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particularly folks in the community and they say there is some kind of unleashing of frustration that continued after freddie gray that manifest in the level of violence. other folks say police pulling back and scared about doing their job or being video taped. you have the conversation against the back drop of the spike in violence and the political leadership vacuum that makes the city feel really unstable or at a moment. >> does it make it hard to get anything done? >> i think there is opportunity. the other thing that has been hanging over all these conversations is the trials which have started there is a lot of anxiety about what is going to happen. i think there is momentum and organizing happening on the
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ground for a better future for baltimore which has had a lot of things good happen to it. the complaint of folks on the west side of baltimore is that they have not seen any of that and there isologi also a feelint everyone sort of scratched their chin about the people and thaen everyone left and then a transportation project cancelled. there is a feeling in baltimore that a little bit of they are on their own. i think there is still a lot of anger. >> what is interesting is that this pulled back the curtain on what has been a long time systemic problem. >> elijah cummings told me his first experience with the police
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in baltimore as a kid was them coming through the alley -- and the same congressman told me to this day i do not get in my car if i have a tail light out because i will be pulled over. people talk about we are building trust. that trust was never there. i got to interview -- she has a tough job. she is a fascinating woman. people should watch that interview because she is a fist ka sophisticated interesting speaker. >> the national journal putting out writing in light of the race for open senate seat after three decades baltimore's significance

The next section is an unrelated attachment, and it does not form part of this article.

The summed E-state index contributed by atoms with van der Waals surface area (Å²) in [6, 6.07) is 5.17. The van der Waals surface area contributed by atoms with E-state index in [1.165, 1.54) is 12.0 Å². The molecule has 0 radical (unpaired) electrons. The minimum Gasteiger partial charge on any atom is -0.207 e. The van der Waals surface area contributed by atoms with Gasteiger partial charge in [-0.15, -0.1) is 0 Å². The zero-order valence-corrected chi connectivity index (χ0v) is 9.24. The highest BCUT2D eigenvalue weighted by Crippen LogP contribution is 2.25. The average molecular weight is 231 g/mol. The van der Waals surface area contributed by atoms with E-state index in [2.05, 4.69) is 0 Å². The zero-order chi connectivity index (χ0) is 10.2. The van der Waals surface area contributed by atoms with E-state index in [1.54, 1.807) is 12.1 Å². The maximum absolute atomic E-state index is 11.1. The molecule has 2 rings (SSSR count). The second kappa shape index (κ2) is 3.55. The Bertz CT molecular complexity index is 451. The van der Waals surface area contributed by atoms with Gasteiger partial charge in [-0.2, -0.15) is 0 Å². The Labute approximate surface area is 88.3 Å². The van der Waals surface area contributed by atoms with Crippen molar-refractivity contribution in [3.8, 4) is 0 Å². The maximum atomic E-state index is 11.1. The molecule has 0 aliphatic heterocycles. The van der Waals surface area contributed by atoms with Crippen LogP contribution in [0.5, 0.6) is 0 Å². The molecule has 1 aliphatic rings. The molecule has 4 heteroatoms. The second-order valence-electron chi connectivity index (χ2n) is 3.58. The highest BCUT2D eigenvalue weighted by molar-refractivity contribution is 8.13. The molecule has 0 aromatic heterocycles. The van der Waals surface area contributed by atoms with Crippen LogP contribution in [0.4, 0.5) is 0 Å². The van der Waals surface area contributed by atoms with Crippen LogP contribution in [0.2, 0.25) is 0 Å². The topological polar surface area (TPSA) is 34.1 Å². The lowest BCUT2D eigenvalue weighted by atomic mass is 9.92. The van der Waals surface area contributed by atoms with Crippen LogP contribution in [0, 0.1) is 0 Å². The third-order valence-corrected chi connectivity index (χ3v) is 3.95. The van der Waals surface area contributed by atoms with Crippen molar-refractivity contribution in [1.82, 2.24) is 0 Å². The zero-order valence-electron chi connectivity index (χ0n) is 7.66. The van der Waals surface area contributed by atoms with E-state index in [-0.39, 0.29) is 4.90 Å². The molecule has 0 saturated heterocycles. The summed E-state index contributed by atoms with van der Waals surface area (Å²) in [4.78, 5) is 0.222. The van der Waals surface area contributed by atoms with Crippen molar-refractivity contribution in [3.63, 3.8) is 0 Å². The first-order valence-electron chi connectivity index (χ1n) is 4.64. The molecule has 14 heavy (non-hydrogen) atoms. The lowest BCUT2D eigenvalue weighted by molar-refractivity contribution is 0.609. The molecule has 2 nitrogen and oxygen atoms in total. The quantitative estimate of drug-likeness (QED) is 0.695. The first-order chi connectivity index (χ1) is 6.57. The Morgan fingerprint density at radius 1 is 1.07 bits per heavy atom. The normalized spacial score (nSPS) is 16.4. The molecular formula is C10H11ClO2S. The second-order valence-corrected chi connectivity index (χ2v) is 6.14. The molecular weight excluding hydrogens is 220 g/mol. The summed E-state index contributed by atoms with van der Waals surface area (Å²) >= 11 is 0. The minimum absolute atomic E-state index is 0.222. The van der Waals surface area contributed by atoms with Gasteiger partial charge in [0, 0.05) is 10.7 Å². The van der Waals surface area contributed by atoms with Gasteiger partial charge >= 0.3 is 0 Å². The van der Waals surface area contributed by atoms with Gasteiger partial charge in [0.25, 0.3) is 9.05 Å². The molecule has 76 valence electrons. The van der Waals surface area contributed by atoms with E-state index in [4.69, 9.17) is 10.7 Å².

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in 2016 has a major impact. >> when you include elijah cummings in that polling he is not running for senate. he is up by 20 points. someone i know says he feels like he can't abandon baltimore. the city needs to see him there. that means not having someone at the federal level advocating for the city. >> do you envision is there one area you can point to in about 30 seconds where you can see change happening? >> you can't under estimate. we talk about what happens in our neighborhood. don't under estimate the level of political sophistication of the people who live in west baltimore. the amount they are paying attention to what the legislature does. that to me is a source of hope.
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>> have a great weekend. be sure to watch this special tonight on msnbc at 9 p.m. thanks for watching msnbc live. i'll see you back here monday and tomorrow morning on "today." "hardball" starts right now. let's play "hardball." good evening. a brand new reuters online poll gives us the big headline of the week tonight after the sound and fury over donald trump's proposal to stop muslim visitors at the international airport the billionaire builder holds his commanding lead. but there is another